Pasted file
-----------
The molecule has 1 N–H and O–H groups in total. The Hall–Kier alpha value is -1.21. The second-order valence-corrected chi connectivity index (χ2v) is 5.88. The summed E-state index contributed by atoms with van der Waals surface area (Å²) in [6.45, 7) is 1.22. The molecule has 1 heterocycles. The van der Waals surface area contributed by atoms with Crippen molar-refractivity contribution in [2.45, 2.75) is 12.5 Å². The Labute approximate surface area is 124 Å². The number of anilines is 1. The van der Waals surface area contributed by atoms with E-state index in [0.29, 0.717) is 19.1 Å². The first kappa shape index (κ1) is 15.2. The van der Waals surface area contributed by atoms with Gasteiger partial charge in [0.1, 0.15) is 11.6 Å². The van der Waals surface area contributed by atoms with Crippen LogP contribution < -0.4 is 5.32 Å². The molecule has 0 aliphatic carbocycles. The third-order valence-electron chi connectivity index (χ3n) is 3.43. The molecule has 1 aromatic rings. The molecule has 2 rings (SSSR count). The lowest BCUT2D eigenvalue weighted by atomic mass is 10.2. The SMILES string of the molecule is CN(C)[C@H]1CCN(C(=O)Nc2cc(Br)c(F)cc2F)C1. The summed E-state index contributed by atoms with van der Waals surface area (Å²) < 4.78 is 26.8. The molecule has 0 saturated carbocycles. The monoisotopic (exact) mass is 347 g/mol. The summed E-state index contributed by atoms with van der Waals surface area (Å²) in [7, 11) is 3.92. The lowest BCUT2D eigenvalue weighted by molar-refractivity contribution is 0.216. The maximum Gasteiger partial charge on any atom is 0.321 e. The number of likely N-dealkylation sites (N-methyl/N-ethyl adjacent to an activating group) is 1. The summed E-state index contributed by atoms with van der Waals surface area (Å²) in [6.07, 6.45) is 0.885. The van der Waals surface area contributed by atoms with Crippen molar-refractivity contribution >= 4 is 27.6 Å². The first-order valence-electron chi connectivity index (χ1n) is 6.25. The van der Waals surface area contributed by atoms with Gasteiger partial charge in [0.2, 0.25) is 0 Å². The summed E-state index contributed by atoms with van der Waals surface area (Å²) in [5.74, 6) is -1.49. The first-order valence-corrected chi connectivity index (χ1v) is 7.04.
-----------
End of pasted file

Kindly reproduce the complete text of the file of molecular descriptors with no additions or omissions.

The molecule has 1 N–H and O–H groups in total. The Hall–Kier alpha value is -1.21. The second-order valence-corrected chi connectivity index (χ2v) is 5.88. The summed E-state index contributed by atoms with van der Waals surface area (Å²) in [6.45, 7) is 1.22. The molecule has 1 heterocycles. The van der Waals surface area contributed by atoms with Crippen molar-refractivity contribution in [2.45, 2.75) is 12.5 Å². The Labute approximate surface area is 124 Å². The number of anilines is 1. The van der Waals surface area contributed by atoms with E-state index in [0.29, 0.717) is 19.1 Å². The first kappa shape index (κ1) is 15.2. The van der Waals surface area contributed by atoms with Gasteiger partial charge in [0.1, 0.15) is 11.6 Å². The van der Waals surface area contributed by atoms with Crippen LogP contribution < -0.4 is 5.32 Å². The molecule has 0 aliphatic carbocycles. The third-order valence-electron chi connectivity index (χ3n) is 3.43. The molecule has 1 aromatic rings. The molecule has 2 rings (SSSR count). The lowest BCUT2D eigenvalue weighted by atomic mass is 10.2. The SMILES string of the molecule is CN(C)[C@H]1CCN(C(=O)Nc2cc(Br)c(F)cc2F)C1. The summed E-state index contributed by atoms with van der Waals surface area (Å²) < 4.78 is 26.8. The molecule has 0 saturated carbocycles. The monoisotopic (exact) mass is 347 g/mol. The summed E-state index contributed by atoms with van der Waals surface area (Å²) in [7, 11) is 3.92. The lowest BCUT2D eigenvalue weighted by molar-refractivity contribution is 0.216. The maximum Gasteiger partial charge on any atom is 0.321 e. The number of likely N-dealkylation sites (N-methyl/N-ethyl adjacent to an activating group) is 1. The summed E-state index contributed by atoms with van der Waals surface area (Å²) in [6.07, 6.45) is 0.885. The van der Waals surface area contributed by atoms with Crippen molar-refractivity contribution >= 4 is 27.6 Å². The first-order valence-electron chi connectivity index (χ1n) is 6.25. The van der Waals surface area contributed by atoms with Gasteiger partial charge in [0.2, 0.25) is 0 Å². The summed E-state index contributed by atoms with van der Waals surface area (Å²) in [5.74, 6) is -1.49. The first-order valence-corrected chi connectivity index (χ1v) is 7.04.